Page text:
Author: Siavash Samei

UConn Anthropologist Sarah Willen Awarded Robert Wood Johnson Foundation Grant to Investigate Americans’ Perspectives on Health Equity

Sarah Willen

Sarah S. Willen, an associate professor of anthropology at the University of Connecticut, has been awarded a $699,960 grant from the Robert Wood Johnson Foundation to study how Americans of diverse socioeconomic, professional, and racial/ethnic backgrounds think about equity and deservingness in the health domain.

Willen, together with co-investigators Colleen Walsh, an assistant professor of health sciences at Cleveland State University in Cleveland, Ohio, and Abigail Fisher Williamson, an assistant professor of political science and public policy & law at Trinity College in Hartford, Connecticut, received the grant to support a two-phase study they will launch this October.

The researchers plan to investigate how Americans think about a question that plays a “pivotal but largely implicit role in American public discourse about society’s obligations to its members” – the question of “who deserves what in the health domain, and why.”

“Often we hear health researchers and folks in public health say things like, ‘everyone deserves to live the healthiest possible life,’” Willen said. “That’s a bold statement, and we don’t know whether it’s supported by all Americans. In fact, it’s possible some see things quite differently. Our goal is to develop a better understanding of how people’s moral values and personal experiences influence their views, and their actions.”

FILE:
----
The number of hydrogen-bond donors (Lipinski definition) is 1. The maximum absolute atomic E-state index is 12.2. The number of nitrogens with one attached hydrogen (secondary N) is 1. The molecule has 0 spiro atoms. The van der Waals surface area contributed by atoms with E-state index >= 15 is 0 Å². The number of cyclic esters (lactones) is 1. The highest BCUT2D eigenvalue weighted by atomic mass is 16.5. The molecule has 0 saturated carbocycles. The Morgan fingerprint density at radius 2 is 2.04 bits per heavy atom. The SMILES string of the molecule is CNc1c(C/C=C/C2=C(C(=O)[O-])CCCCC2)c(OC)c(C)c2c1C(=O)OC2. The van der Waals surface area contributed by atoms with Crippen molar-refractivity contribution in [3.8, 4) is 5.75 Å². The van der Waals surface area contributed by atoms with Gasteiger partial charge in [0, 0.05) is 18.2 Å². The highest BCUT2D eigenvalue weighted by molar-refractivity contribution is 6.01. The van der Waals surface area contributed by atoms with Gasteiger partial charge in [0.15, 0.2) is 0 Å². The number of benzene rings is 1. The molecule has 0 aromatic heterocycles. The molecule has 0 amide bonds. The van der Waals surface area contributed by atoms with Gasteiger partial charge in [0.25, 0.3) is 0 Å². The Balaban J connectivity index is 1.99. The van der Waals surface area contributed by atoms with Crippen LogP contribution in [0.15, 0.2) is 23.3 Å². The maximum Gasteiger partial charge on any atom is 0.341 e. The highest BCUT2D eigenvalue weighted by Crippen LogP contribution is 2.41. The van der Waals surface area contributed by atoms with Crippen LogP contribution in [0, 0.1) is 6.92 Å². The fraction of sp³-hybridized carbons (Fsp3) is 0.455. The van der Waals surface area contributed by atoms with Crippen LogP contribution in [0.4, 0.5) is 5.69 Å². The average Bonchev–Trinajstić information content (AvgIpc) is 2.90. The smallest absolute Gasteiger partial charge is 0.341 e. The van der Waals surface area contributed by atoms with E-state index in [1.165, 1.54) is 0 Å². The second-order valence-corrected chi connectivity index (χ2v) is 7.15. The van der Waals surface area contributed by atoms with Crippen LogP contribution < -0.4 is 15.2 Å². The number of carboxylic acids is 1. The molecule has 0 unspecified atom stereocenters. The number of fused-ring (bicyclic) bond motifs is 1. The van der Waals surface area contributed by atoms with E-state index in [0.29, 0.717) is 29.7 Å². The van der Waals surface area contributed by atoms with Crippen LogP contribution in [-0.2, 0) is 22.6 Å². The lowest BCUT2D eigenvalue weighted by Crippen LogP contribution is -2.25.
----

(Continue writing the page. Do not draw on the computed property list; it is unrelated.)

In the first study phase, the research team will engage residents of Ohio’s Greater Cleveland area using interviews and ethnographic methods. In the second phase, they will test their qualitative findings in a national survey.

The study will also draw on the expertise of researchers at Brown University, Case Western Reserve University School of Law, Cleveland State University, Syracuse University, the University of South Florida, and the Sisters of Charity Foundation. A key partner in the study’s first phase is HIP-Cuyahoga (Health Improvement Partnership-Cuyahoga), a county-wide initiative in Greater Cleveland.

The project will run from October 2017 until October 2019.

 

About the Robert Wood Johnson Foundation

For more than 40 years the Robert Wood Johnson Foundation has worked to improve the health and health care of all Americans. We are striving to build a national Culture of Health that will enable all Americans to live longer, healthier lives now and for generations to come. For more information, visit www.rwjf.org. Follow the Foundation on Twitter at www.rwjf.org/twitter or on Facebook at www.rwjf.org/facebook.

Dr. Richard Wilson’s New Book on International Prosecution of Inciting Speech